Japan will lease military aircraft to the Philippines in another sign of deepening security ties between the two former foes to counter Beijing's increasing regional influence.
The agreement was made Monday afternoon during telephone talks between Japan's Defence Minister Gen Nakatani and his Philippine counterpart Voltaire Gazmin, the ministry said.
Tensions in the South China Sea -- through which one third of the world's oil passes -- have mounted in recent years since China transformed contested reefs into artificial islands capable of supporting military facilities.
Under the accord, Tokyo will lease up to five TC-90 training airplanes and help Manila train pilots and aircraft mechanics, the ministry said. The planes can be used as surveillance aircraft, according to local media.
It will be Japan's first lease of its Self-Defence Forces' aircraft to another country after it recently lifted a self-imposed ban on weapons exports.
"We agreed that it is important for all the countries in the region to strengthen cooperation in order to maintain peace and stability of the South China Sea," Nakatani told reporters.
"We believe that improving the Philippines' capability will lead to stability in the region," he added.
Japan's Defense Minister Gen Nakatani (R) and his Philippine counterpart Voltaire Gazmin, seen at the Defense Ministry in Tokyo in 2015.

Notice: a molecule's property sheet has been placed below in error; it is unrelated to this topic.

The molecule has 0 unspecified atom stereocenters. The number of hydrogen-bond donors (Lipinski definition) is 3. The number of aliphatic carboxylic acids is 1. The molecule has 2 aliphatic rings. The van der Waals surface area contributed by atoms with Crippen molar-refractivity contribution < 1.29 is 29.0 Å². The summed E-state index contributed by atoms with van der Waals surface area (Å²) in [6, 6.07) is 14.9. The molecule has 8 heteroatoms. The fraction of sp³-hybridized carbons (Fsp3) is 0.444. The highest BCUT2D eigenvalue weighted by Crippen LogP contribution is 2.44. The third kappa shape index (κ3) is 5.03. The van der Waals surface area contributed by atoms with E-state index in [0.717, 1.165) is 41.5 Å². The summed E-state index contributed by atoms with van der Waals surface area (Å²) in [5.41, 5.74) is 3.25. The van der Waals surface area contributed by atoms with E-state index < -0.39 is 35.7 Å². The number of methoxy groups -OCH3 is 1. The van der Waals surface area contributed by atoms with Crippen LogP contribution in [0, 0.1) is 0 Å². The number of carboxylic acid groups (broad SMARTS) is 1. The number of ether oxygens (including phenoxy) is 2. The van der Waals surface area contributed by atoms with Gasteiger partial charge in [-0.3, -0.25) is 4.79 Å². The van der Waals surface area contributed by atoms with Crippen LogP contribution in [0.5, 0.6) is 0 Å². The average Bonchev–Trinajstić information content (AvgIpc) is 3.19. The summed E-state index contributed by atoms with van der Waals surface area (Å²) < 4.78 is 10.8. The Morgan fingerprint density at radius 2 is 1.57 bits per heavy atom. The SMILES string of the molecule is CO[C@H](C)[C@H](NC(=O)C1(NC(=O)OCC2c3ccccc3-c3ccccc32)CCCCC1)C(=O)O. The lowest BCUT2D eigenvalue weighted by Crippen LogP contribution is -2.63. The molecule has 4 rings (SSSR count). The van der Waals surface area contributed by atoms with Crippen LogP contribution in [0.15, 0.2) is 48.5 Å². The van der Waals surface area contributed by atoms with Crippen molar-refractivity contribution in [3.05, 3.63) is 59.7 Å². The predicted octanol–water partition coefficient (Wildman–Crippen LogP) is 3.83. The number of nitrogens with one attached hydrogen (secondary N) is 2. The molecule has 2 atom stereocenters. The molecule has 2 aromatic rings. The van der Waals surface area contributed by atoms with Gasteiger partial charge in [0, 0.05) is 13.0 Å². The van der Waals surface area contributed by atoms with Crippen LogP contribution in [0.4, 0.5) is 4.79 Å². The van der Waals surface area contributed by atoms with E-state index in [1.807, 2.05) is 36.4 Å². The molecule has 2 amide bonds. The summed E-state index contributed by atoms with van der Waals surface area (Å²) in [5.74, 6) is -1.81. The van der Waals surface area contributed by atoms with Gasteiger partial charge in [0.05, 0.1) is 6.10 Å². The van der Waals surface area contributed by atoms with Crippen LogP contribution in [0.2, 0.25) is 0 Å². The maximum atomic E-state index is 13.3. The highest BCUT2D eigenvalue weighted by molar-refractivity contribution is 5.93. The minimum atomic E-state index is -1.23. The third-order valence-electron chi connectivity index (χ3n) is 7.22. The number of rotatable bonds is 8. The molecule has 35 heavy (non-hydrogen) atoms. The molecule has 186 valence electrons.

The TC-90 is capable of flying some 1,900 kilometres (1,180 miles), roughly double the flight range of the Philippine navy's aircraft, Kyodo News said.
The Philippines has been seeking to strengthen ties with Japan, its former World War II rival, as tensions mount over disputed South China Sea waters, almost all of which are claimed by China. The southeast Asian country has a severely under-equipped military.
Aside from the Philippines, Vietnam, Brunei, Malaysia and Taiwan also have overlapping claims to the contested waterway.
Japan has its own dispute with China in the East China Sea over uninhabited islands that it administers but that are also claimed by Beijing.
A Japanese warship last month sailed into a Philippine port near disputed South China Sea waters while Tokyo agreed in February to supply Manila with military hardware, which may include anti-submarine reconnaissance aircraft and radar technology.